social media marketing

Native Advertising: The New Standard in Mobile Marketing Strategy

Offers Ability to Engage Users Without Disrupting Experience

Example of Native AdFor those who are unfamiliar, native ads are a type of paid advertising, where the ad is complementary of the user experience on the site or platform on which it displays. If you’ve ever seen sponsored content while scrolling through your Facebook Newsfeed – that’s just one example of a native ad.

According to a 2014 eMarketer study, native advertising spend is expected to increase from $3.7 billion in 2015 to $5 billion in 2017. While still developing perceptions about mobile marketing and advertising effectiveness are to blame for these shifts in budget, these future projections should not be taken lightly in the present.

One reason for the growing emphasis on native advertising is the ability to more easily engage users without disrupting their experience. Statistically speaking, this is especially important for mobile platform considerations. Over 2014, native ads were found to achieve a significantly higher click through rate and lower cost per click on mobile compared to desktop – with 25% of users actually looking at native ads with the possible intention of sharing them with friends and family. Compared to the traditional standard of banner display ads, native ads have far greater potential for improved ROA (Ampush).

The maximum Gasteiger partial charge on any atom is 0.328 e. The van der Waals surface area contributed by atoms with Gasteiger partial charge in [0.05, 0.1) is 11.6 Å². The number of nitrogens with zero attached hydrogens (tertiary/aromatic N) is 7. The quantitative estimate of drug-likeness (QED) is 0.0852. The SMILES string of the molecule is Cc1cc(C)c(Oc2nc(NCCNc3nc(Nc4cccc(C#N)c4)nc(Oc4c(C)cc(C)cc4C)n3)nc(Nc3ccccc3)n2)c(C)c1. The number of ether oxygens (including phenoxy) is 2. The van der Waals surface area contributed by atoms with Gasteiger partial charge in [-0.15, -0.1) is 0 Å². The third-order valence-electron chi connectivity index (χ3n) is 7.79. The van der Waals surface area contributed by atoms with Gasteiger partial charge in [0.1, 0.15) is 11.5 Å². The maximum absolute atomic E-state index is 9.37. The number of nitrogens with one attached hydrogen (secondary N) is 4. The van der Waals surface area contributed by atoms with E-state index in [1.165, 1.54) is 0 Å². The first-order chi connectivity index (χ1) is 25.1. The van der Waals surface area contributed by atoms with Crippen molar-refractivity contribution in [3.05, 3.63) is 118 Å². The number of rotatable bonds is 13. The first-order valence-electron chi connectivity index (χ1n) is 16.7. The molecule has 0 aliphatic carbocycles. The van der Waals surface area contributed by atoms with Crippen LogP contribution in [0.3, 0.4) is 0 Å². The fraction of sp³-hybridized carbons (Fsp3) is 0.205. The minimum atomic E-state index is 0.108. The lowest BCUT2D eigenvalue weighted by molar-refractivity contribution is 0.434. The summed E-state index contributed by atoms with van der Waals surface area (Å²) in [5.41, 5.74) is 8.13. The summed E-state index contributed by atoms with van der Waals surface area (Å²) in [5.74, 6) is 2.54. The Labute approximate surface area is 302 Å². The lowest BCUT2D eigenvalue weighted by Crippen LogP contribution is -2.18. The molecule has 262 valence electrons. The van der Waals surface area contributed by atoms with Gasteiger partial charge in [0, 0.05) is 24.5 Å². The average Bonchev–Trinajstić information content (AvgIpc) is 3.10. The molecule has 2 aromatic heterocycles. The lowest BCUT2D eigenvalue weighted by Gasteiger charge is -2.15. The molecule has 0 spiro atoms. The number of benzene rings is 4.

When further compared to banners, benefits of native advertising on mobile also include more accurate targeting, which can translate to greater brand awareness in more relevant customers and an observably higher purchasing intent. Native ads are also the ideal choice for brands wishing to advertise through leading publishing sites such as Forbes, Wall Street Journal, and New York Times, with sponsored content generating an estimated 2% more views than actual editorial (Sharethrough).

Many advertising platforms and mobile distribution networks now allow for native advertising, due to the success rates companies have experienced through social media and sharing sites such as Facebook, Twitter, AOL and Yahoo. With the continued explosion of global smartphone and tablet usage, native advertising will undoubtedly continue to assert its new standard over mobile marketing strategy. For advertisers, marketers, and brands, awareness of this should begin translating to competitive involvement in native ad practices.


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